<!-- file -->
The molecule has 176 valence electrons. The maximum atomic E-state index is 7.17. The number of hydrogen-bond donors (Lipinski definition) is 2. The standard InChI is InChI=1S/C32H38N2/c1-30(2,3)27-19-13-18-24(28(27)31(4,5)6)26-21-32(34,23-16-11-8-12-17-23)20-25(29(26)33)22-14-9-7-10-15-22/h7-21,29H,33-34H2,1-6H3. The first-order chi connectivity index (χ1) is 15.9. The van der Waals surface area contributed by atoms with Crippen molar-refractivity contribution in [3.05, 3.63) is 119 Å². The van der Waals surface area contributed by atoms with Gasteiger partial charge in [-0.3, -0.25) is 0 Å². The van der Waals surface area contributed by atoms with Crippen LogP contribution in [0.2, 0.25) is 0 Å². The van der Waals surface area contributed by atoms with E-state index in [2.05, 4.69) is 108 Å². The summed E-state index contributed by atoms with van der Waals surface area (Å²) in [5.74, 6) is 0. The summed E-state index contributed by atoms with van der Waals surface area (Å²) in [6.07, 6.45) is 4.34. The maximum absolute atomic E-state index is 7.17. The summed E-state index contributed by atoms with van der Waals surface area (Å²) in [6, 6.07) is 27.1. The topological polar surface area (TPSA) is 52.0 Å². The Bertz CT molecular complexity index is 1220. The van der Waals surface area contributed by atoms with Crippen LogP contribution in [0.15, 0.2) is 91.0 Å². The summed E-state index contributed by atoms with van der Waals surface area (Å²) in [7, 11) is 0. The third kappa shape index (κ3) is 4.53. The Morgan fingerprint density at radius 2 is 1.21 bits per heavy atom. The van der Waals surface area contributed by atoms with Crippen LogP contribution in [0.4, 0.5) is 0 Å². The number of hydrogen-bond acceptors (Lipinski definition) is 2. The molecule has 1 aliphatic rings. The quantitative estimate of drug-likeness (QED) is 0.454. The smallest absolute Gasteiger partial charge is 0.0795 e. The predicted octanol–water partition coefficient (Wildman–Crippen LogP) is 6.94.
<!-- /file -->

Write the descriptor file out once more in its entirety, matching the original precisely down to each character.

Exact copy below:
The molecule has 176 valence electrons. The maximum atomic E-state index is 7.17. The number of hydrogen-bond donors (Lipinski definition) is 2. The standard InChI is InChI=1S/C32H38N2/c1-30(2,3)27-19-13-18-24(28(27)31(4,5)6)26-21-32(34,23-16-11-8-12-17-23)20-25(29(26)33)22-14-9-7-10-15-22/h7-21,29H,33-34H2,1-6H3. The first-order chi connectivity index (χ1) is 15.9. The van der Waals surface area contributed by atoms with Crippen molar-refractivity contribution in [3.05, 3.63) is 119 Å². The van der Waals surface area contributed by atoms with Gasteiger partial charge in [-0.3, -0.25) is 0 Å². The van der Waals surface area contributed by atoms with Crippen LogP contribution in [0.2, 0.25) is 0 Å². The van der Waals surface area contributed by atoms with E-state index in [2.05, 4.69) is 108 Å². The summed E-state index contributed by atoms with van der Waals surface area (Å²) in [5.74, 6) is 0. The summed E-state index contributed by atoms with van der Waals surface area (Å²) in [6.07, 6.45) is 4.34. The maximum absolute atomic E-state index is 7.17. The summed E-state index contributed by atoms with van der Waals surface area (Å²) in [6, 6.07) is 27.1. The topological polar surface area (TPSA) is 52.0 Å². The Bertz CT molecular complexity index is 1220. The van der Waals surface area contributed by atoms with Crippen LogP contribution in [0.15, 0.2) is 91.0 Å². The summed E-state index contributed by atoms with van der Waals surface area (Å²) in [7, 11) is 0. The third kappa shape index (κ3) is 4.53. The Morgan fingerprint density at radius 2 is 1.21 bits per heavy atom. The van der Waals surface area contributed by atoms with Crippen LogP contribution in [0.4, 0.5) is 0 Å². The number of hydrogen-bond acceptors (Lipinski definition) is 2. The molecule has 1 aliphatic rings. The quantitative estimate of drug-likeness (QED) is 0.454. The smallest absolute Gasteiger partial charge is 0.0795 e. The predicted octanol–water partition coefficient (Wildman–Crippen LogP) is 6.94.